I had the opportunity to meet all sorts of other new people whom I had never met before, but most of my interactions took place on the show floor. The after-hours bar scene wasn’t as vibrant in L.A. as it is at other dolor lumbar tratamiento shows I attend, though the newly renovated hotel has a pretty good setup with long high-top tables, attentive bartenders, and a bright and airy space.

Testing Fountain Pen Inks with Different Sacs (via Fountain Pen Love) . I’ve wanted to do different versions of this experiment for quite some time, with not only ink sacs but nibs, feeds, etc. to see how materials responded to long-term exposure to ink. The results of this test were somewhat dolor lumbar y mareos unexpected!

Hero 616 Big Size or Doctor Fountain Pen (via Comfortable Shoes Studio). Les gives another Hero pen a middling grade, which is consistent with everything I’ve heard written about the brand. They’re very inconsistent, but if you’re willing to tinker you might be able to get a decent writer at a bargain-basement price.

Quick Look: Baron Fig Copper Squire Pen (via Pencilcase Blog). It’s no secret that I love the Baron Fig Squire, and I’m glad to see the metal versions become part of the standard lineup. I’ll be giving away a Brass Squire in the coming weeks, so stay tuned!

The Pelikan 300 dolor lumbar izquierdo tratamiento: A Chimera (via Pelikan’s Perch). Reading pieces like this on pens “from the Pelikan archives” always makes me wonder whether I’ve seen any of these pens at shows, and reminds me of how much I don’t know and still have yet to learn.

Please take a moment to visit these fine folks who help keep this blog going! It’s next to impossible to keep up a steady stream of fresh review content without some form of sponsorship or affiliate relationship. I’m grateful to everyone who’s helped me out along the way.

Anderson Pens. In addition to having one of the largest offerings of bottled ink in the world, Anderson Pens is an authorized retailer of a wide range of brands, including Sailor, Aurora and Faber-Castell. Check dolor lumbar derecho causas out the sponsor profile I published here, and don’t miss out on their new special edition bright red Diplomat Aero.

Pokka Pens. Pokka Pens makes high quality, portable ballpoints that make for a great EDC option, including a new pressurized “All-Weather” pen developed in partnership contractura lumbar izquierda with Fisher and Rite-in-the-Rain. Check out my review here, and don’t forget to use the code GENTSTA to get 10% off your purchase!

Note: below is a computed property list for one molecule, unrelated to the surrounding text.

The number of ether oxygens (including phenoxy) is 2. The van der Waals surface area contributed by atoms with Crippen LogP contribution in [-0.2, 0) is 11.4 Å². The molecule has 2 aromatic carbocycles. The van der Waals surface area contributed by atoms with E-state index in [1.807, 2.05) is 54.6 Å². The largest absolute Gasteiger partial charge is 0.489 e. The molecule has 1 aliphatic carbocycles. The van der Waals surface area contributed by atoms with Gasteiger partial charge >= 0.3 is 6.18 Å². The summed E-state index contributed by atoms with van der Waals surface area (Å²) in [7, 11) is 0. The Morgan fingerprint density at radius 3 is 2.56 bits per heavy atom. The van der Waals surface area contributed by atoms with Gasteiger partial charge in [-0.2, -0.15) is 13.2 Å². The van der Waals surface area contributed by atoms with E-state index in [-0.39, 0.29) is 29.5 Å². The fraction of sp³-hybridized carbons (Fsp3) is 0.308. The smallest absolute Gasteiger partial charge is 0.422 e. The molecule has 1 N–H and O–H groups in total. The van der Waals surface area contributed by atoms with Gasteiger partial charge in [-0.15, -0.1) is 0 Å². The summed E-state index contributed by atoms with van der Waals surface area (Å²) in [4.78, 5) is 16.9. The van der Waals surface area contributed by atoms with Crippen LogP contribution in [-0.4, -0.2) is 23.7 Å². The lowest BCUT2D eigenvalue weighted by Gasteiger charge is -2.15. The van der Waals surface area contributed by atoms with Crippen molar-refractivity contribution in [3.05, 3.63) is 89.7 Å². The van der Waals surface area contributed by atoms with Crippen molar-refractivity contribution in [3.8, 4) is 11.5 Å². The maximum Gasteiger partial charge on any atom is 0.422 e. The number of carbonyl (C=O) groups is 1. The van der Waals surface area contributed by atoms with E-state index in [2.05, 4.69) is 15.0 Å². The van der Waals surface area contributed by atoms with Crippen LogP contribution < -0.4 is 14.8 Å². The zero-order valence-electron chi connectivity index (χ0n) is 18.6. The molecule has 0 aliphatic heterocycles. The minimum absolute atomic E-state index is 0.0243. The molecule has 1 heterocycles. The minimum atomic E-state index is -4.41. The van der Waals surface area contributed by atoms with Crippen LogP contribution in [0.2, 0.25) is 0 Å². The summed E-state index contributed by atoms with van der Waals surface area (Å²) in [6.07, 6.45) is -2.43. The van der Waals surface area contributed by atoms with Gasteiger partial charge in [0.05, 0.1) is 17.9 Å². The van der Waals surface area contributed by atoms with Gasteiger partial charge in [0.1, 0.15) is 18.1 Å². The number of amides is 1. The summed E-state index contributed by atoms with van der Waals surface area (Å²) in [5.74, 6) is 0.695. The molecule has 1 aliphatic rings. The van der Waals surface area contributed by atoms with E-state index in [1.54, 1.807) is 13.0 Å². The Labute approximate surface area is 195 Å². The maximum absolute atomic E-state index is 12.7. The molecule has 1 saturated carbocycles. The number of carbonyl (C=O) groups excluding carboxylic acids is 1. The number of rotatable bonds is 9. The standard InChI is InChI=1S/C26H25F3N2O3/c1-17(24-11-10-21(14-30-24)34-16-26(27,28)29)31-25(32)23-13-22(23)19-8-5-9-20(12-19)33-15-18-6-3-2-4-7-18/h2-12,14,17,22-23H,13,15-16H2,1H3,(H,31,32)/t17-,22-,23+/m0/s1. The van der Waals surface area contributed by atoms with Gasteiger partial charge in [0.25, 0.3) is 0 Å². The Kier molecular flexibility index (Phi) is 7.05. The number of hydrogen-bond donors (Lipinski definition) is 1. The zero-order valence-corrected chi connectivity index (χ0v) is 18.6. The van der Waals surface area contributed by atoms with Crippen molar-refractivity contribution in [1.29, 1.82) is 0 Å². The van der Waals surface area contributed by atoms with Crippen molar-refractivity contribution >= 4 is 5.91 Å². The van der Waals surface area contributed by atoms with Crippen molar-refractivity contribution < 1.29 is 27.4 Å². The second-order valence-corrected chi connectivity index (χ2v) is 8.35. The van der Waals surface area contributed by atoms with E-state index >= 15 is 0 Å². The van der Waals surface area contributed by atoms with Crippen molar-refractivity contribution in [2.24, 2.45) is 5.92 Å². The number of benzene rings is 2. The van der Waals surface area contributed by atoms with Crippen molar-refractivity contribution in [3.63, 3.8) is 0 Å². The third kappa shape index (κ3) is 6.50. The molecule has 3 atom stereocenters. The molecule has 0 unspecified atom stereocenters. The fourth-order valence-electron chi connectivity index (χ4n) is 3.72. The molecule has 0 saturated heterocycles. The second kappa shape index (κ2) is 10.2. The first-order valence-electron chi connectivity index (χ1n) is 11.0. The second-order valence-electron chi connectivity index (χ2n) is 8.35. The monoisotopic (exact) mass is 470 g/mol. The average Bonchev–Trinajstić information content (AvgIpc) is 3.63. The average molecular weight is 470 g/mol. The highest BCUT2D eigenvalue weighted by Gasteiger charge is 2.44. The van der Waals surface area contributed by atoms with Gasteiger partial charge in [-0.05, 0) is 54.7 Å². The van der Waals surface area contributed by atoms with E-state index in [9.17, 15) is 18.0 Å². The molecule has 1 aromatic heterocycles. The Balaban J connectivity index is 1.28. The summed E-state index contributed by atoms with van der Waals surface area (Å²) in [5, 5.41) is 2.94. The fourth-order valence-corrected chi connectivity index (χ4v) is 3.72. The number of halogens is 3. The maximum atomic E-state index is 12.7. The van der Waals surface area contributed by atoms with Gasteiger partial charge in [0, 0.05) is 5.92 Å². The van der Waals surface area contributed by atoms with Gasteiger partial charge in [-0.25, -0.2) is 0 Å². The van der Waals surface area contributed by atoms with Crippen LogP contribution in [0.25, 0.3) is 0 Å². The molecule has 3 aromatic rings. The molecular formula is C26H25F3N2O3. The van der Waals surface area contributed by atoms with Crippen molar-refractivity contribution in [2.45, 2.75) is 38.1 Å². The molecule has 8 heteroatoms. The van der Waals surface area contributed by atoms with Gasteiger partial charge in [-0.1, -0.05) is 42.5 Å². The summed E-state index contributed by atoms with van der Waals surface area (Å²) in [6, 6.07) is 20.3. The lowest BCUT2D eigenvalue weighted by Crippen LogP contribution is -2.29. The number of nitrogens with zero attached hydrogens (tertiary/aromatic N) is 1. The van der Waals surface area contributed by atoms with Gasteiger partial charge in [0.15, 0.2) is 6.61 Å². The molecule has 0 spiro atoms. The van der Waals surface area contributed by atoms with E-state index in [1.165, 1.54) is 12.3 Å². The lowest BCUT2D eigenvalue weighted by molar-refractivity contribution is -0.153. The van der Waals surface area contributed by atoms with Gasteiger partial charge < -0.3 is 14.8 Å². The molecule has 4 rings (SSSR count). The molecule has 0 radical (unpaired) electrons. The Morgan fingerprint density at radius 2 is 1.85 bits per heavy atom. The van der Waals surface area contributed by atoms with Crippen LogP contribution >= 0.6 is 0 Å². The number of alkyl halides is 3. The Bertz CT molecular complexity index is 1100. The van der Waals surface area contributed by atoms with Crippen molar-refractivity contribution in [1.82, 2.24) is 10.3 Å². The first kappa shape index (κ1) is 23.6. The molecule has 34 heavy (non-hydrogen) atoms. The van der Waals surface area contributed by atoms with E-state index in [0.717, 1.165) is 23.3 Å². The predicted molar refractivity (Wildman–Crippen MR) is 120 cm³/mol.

TGS Amazon Page. I run across many more items (pens, pencils, books, accessories, etc.) in my online "travels." I can’t feature them all on TGS, but Amazon has an option where I can set up an affiliate page to host product recommendations and earn fees on referrals. Amazon does not sponsor or endorse this blog in any way.

This week was a pen show week, so my schedule has been a little off and, unfortunately, will continue to be fairly irregular over the next several weeks due to a pretty grueling travel schedule (some pen-related, much of it not). On Wednesday I offered my first impressions of the Aurora 88 Unica Nera, an “all-black” follow up on last year’s “Black Ops” Talentum. Since I spent most of Friday and all day Saturday and Sunday at the L.A. Pen Show, I published a photo-heavy recap of the first two days, with my thoughts on Sunday’s madness and general observations on the show hernia discal lumbar sintomas y signos in general coming later this week. This week’s Deals and Drops highlighted many of the products I was looking for – and got to handle – at the show.

On the escoliosis sintomas road again, to Los Angeles, for the first pen show of the year! (Well, at least for me, since I missed Philly.) I’m looking forward to catching up with everyone, since my life has been a pen show desert since D.C. last August. This week’s Deals & Drops highlights some of the things I’ll be looking for at the show this weekend. Current plan is just to look, no buy, but we all know how that goes at pen shows….

Aurora 88 Nettuno (via Pen Chalet). Aurora is getting ready to release the Neptune-themed “Nettuno,” the latest release in their line of special edition pens based on the Planets. Kenro typically has prototypes at shows, even if the pens aren’t for sale.

Sailor King of Pen (via Anderson Pens). Ok, I’m finally intrigued enough to check out Sailor’s K.O.P. series, and I’m sure Anderson Pens will have one or more at the Los Angeles escoliosis lumbar de convexidad derecha show. I hear Sailor also sometimes appears with their own booth.

Sailor Pro Gear Cocktail Tequila Sunrise (via eBay). One of the reasons I want to go to the L.A. Pen Show is because of all the special and limited edition Japanese pens that tend to appear at that show. I’d love to snag a Tequila Sunrise right now (and I’m only partly referring to the pen).